There is not one particular way to weightlift (if there was we would have champions from only that area of the world, which we do not). If you are not an Olympian or expert in the field (10+ years of training and experience), then how can learning different techniques hurt? In my opinion, this can only help. Maybe you retain two or three things from camp that make you better because you incorporated movements or slightly tweaked or perfected something you were already doing, in this, you have become a better Weightlifter, and that is what this sport is all about, those small improvements!

So, going into the quote above. This was something Sergei said to me on a day we were hitting some pretty heavy percentage cleans on our second session of the day. I had worked up to about 85% for some doubles and on the second one I caught and paused at the bottom before standing up. After I completed the lift and dropped the weight he looked at me and said “What is wrong, Why pause”? Obviously, I just looked at him because I had made the lift and thought it to be decent.  He explained: “When you pause in the clean, you have made a mistake because you need to adjust yourself. When we clean, we do not make mistakes, so we don’t pause.” Now, I did not write that to debate whether or not that is the correct thing to coach or do, what I did was give you an example of a cue that opened up my eyes. After that, the clean (which I am not that great at) made so much more sense to me. My focus became less about the catch and where I caught it and more about the path of my pull, resulting in a better bar placement, which then resulted in a better catch!

You see, the big thing I took out of my trip to Ukraine, is that two coaches very rarely are telling you two opposite things. What they ARE doing is describing the same movement with different coaching cues, which is beautiful because just like not every person on the planet learns the same (visual, auditory, and tactile learning), not every athlete is able to grasp the idea the coach is trying to convey from the same cue.

Moral: Research and watch videos. Let your coaches know what cues work and if they don’t ask them to explain it in a different way.


“Leave from a full foot”

Again, this is cue is nothing revolutionary, however it was in the way that they taught it to us that really changed my catch ever so slightly (and pair that with changing up my clean pull, Tokyo 2020???). The idea was simple, right? Leave from a full foot in your pull and then catch in a full foot. This avoids a couple of things:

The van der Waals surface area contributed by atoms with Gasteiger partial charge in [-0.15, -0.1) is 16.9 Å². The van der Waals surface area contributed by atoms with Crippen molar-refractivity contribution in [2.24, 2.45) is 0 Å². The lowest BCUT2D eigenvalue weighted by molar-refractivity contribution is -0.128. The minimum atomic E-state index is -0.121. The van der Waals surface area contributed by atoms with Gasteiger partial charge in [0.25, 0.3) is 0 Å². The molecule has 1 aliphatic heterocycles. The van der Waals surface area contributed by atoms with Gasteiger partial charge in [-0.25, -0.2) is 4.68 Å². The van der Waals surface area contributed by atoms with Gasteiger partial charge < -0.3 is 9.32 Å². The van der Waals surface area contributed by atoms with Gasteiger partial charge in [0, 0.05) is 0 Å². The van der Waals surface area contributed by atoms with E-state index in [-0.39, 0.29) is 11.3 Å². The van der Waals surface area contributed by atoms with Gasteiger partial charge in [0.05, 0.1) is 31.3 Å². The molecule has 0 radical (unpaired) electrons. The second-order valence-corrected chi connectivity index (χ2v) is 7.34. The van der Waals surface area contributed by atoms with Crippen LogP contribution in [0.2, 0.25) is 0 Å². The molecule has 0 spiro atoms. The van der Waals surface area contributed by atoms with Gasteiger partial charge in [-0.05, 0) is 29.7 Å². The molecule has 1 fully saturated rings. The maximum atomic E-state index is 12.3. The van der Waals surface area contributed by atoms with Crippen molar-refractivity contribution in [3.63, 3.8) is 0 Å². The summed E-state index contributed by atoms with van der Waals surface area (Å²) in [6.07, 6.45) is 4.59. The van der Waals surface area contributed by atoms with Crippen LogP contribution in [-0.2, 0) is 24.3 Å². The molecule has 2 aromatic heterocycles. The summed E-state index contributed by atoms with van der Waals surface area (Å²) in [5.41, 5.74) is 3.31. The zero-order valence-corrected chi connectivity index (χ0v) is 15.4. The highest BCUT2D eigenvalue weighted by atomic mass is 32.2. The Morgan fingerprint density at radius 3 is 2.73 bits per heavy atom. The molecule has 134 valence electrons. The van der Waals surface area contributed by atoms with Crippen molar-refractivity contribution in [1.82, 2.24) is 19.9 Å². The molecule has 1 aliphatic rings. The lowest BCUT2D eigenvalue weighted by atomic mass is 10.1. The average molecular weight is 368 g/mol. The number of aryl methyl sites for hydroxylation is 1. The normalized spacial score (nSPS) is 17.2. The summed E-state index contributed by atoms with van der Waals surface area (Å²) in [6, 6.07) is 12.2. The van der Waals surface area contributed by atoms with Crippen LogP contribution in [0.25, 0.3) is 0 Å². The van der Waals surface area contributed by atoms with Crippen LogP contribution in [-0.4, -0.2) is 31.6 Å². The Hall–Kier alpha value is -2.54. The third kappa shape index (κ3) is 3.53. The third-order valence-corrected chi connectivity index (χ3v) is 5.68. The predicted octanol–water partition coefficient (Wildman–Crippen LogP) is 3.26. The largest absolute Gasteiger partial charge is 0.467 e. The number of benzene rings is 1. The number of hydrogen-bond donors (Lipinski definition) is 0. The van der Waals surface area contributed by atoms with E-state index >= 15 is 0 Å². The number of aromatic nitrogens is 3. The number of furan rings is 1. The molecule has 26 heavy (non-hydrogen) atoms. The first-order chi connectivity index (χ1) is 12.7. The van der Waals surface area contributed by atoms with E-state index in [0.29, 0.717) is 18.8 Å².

1. The bar does not fly way out in front of you due to your idea of throwing your hips into the bar and causing it to run away due to the aggressive nature of your hip thrust.
  2. In catching in a full foot we avoid the “toe to heel” catch which can easily throw one off balance and spit you back away from the bar
  3. It makes a really cool sound, so people know you lift…. What it actually does it bring your attention to an aggressive pull and turn over that will result in an all around faster movement, which in time, should lead to heavier weights (if your head game is strong–still working on that one).

This may have been the single most abundant cue during my two week stay (obviously I figured out I had an issue). However, this opened my eyes to why they kept me at such light weights for so many reps and sets (under 60% for at least 20 or more reps). I had a flaw in my game. A small weakness that got bigger and bigger as the kilos got added onto the bar. I had to make the bar look perfect to move to 40 kg, and then make that look perfect in order to add an additional 5kg, and so on and so forth until taking attempts at 70% and above.

Needless to say, two weeks later (I know such a long time, right…) and my warm-up game has changed. My reps and sets under 50% need to look and feel perfect before I will move on to my prescribed weights for the day. This has not only improved my turn over, but decreased the time needed for mobility training post workout due to all the lighter reps being full reps and paused in the bottom (mostly in the snatch and jerk).